Sunday, September 29, 2013

Strictly Bicycles Helps Ride 2 Recovery Continue 440-Mile Trek

Story by Max Almenas  Photos Courtesy of Ride 2 Recovery

Thousands of cyclists traverse the George Washington Bridge on a daily basis, but last week veterans from Ride 2 Recovery crossed over from Fort Lee to New York City to continue their six-day, 440-mile ride from Boston to Philadelphia during their annual Minutemen Challenge.

Ride 2 Recovery utilizes the sport of cycling as the key method to rehabilitate veterans who have lost limbs or suffer from Post Traumatic Stress Disorder (PTSD) and other injuries.

When Scott Moro, Chief Engineer and Equipment Director for Ride 2 Recovery, stopped at Strictly Bicycles to get a bike computer repaired for a quadruple amputee, he explained how he and his wife helped founder John Wordin get Ride 2 Recovery on the road. 

“We used to run a professional cycling team called Mercury Cycling and we applied what we know towards creating a cycling program to help the mental and physical rehabilitation of these veterans,” said Moro. “We don’t just teach them how to ride – we teach them how to ride in a group.”

Once cyclists learn to ride in a group, they enter the next level of the program – peer to peer therapy, where they discuss the difficulties of physical and mental recovery, loss of friends during combat, and transitioning back into civilian lifestyle.

“Now they [veterans] can talk to someone else who’s been through the same thing in an atmosphere where they’re exercising, having fun, and they can let their guard down,” Moro explained. “It also gets them off their meds [medications]. The goal is not to get them off their meds – it’s just one of those things that happen. It helps them heal. It changes their lives.”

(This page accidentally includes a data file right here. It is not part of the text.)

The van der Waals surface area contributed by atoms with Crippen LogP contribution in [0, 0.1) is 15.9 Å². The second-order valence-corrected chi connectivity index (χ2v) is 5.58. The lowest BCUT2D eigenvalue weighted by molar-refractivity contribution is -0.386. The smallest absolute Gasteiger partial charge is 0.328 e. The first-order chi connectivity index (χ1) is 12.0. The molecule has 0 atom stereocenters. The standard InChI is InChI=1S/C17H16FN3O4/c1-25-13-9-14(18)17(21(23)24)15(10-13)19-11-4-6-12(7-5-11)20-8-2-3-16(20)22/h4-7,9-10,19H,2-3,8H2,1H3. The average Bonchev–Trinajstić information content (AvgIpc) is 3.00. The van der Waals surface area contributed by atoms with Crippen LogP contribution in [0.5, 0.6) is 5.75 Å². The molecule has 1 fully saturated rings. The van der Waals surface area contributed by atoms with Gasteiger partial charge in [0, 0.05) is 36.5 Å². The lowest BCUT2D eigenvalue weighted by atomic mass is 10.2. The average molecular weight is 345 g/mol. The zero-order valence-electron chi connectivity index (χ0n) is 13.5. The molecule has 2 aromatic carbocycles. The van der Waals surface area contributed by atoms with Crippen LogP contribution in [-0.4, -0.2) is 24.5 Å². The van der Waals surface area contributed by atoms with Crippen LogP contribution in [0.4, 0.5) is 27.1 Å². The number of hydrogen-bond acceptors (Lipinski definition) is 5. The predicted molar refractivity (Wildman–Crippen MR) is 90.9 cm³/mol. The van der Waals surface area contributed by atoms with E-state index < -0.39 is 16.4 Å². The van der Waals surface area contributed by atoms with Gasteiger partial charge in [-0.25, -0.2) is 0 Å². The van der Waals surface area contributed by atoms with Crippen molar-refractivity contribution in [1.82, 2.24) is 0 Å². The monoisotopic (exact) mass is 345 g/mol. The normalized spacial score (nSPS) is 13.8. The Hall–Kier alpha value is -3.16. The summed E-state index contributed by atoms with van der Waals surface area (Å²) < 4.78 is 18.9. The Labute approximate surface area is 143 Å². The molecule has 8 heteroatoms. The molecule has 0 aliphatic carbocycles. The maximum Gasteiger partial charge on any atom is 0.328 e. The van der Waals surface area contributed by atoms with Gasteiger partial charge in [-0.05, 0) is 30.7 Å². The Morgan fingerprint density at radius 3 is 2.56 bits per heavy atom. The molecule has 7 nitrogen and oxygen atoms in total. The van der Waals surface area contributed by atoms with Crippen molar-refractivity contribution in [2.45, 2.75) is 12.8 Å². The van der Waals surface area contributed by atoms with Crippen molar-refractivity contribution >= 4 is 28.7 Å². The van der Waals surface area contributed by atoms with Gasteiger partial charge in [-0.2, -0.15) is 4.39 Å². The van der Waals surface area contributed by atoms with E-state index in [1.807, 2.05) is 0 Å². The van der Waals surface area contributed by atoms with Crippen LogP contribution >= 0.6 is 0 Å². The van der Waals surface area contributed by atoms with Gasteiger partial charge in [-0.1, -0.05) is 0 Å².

The multiple city ride included stops at the Empty Sky 9/11 memorial in Liberty State Park in Jersey City and the 9/11 Memorial at the World Trade Center in New York City where veterans paid their respects.

In addition to the Minutemen Challenge and other multi-day events, Ride 2 Recovery employs hundreds of retired veterans who worked as bike mechanics before joining the military, and trains them to apply the Ride 2 Recovery rehabilitation methods at military bases nationwide.

“Their experience with bike repair combined with their understanding of the physical and mental benefits of cycling make them the perfect conduit for our programs,” Moro added.

Ride 2 Recovery also organizes one day events designed to raise funds to help support the organization.         

A week after the Minutemen Challenge, several members of Ride 2 Recovery joined bicycle industry organizations and bike shop owners such as Nelson and Joanna Gutierrez of Strictly Bicycles at the 2013 Interbike convention in Las Vegas.

Through the “Interbike by Invitation” program, which allows registered retail bike shops to invite their most loyal customers to the final show day at the Mandalay Bay Convention Center, Race 2 Recovery was able to attend for the first time.

Interbike, the largest bicycle industry trade show in North America, partnered with Ride 2 Recovery on the new 25-mile Ride 2 Recovery/Interbike Honor Ride at the Mandalay Bay Convention Center where veterans, troops and all attendees were invited to ride to the OutDoor Demo site in Boulder City, Nevada.

Next stop? The California Challenge, where veterans will cycle down the scenic Highway 1 while enjoying stunning views of the Pacific Coast through cities such as Carmel, Big Sur, San Simeon, Pismo Beach, Solvang and Ventura. The ride will leave Palo Alto and will finish at the Santa Monica Pier.

Ride 2 Recovery is produced by the Fitness Challenge, a (501C3) in partnership with the Military and VA Volunteer Service Office to benefit mental and physical rehabilitation programs for our country’s wounded veterans and healing heroes that features cycling as the core activity.

Held in partnership with the Fitness Challenge Foundation, R2R raises money to support cycling programs at military and VA locations around the U.S. to help healing heroes overcome obstacles they face.

Cycling is important part of the recovery process because it’s an activity that everyone can do, no matter the disability and cycling helps speed up the recovery process.

To learn more about Ride 2 Recovery, click here.

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